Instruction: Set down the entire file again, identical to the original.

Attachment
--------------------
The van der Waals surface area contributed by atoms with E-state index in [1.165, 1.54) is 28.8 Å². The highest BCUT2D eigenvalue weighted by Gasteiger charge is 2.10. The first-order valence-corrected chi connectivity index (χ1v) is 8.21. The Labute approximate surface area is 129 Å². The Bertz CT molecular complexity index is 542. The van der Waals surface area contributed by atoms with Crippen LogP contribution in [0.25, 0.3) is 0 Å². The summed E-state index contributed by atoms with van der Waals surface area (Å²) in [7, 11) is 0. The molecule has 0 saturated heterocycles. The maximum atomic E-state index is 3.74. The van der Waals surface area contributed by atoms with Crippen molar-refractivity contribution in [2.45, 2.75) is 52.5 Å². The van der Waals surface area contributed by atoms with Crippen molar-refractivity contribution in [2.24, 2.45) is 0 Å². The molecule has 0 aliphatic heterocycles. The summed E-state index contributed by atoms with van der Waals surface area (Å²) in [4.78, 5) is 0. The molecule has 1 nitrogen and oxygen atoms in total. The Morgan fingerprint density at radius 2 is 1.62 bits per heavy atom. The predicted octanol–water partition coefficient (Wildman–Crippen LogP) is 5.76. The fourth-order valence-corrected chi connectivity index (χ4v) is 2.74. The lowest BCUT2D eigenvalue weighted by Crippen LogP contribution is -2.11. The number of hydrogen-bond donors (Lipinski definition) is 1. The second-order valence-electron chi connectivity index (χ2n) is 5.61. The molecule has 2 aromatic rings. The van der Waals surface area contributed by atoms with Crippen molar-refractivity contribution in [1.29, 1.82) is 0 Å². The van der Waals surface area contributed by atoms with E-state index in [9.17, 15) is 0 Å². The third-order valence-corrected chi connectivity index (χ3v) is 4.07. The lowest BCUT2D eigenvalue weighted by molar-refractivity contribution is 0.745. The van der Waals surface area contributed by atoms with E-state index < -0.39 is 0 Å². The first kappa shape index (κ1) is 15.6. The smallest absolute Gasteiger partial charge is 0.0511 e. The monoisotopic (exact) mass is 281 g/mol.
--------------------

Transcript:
The van der Waals surface area contributed by atoms with E-state index in [1.165, 1.54) is 28.8 Å². The highest BCUT2D eigenvalue weighted by Gasteiger charge is 2.10. The first-order valence-corrected chi connectivity index (χ1v) is 8.21. The Labute approximate surface area is 129 Å². The Bertz CT molecular complexity index is 542. The van der Waals surface area contributed by atoms with Crippen LogP contribution in [0.25, 0.3) is 0 Å². The summed E-state index contributed by atoms with van der Waals surface area (Å²) in [7, 11) is 0. The molecule has 0 saturated heterocycles. The maximum atomic E-state index is 3.74. The van der Waals surface area contributed by atoms with Crippen molar-refractivity contribution in [2.45, 2.75) is 52.5 Å². The van der Waals surface area contributed by atoms with Crippen molar-refractivity contribution in [2.24, 2.45) is 0 Å². The molecule has 0 aliphatic heterocycles. The summed E-state index contributed by atoms with van der Waals surface area (Å²) in [4.78, 5) is 0. The molecule has 1 nitrogen and oxygen atoms in total. The Morgan fingerprint density at radius 2 is 1.62 bits per heavy atom. The predicted octanol–water partition coefficient (Wildman–Crippen LogP) is 5.76. The fourth-order valence-corrected chi connectivity index (χ4v) is 2.74. The lowest BCUT2D eigenvalue weighted by Crippen LogP contribution is -2.11. The number of hydrogen-bond donors (Lipinski definition) is 1. The second-order valence-electron chi connectivity index (χ2n) is 5.61. The molecule has 2 aromatic rings. The van der Waals surface area contributed by atoms with Crippen molar-refractivity contribution in [1.29, 1.82) is 0 Å². The van der Waals surface area contributed by atoms with E-state index in [9.17, 15) is 0 Å². The third-order valence-corrected chi connectivity index (χ3v) is 4.07. The lowest BCUT2D eigenvalue weighted by molar-refractivity contribution is 0.745. The van der Waals surface area contributed by atoms with E-state index < -0.39 is 0 Å². The first kappa shape index (κ1) is 15.6. The smallest absolute Gasteiger partial charge is 0.0511 e. The monoisotopic (exact) mass is 281 g/mol.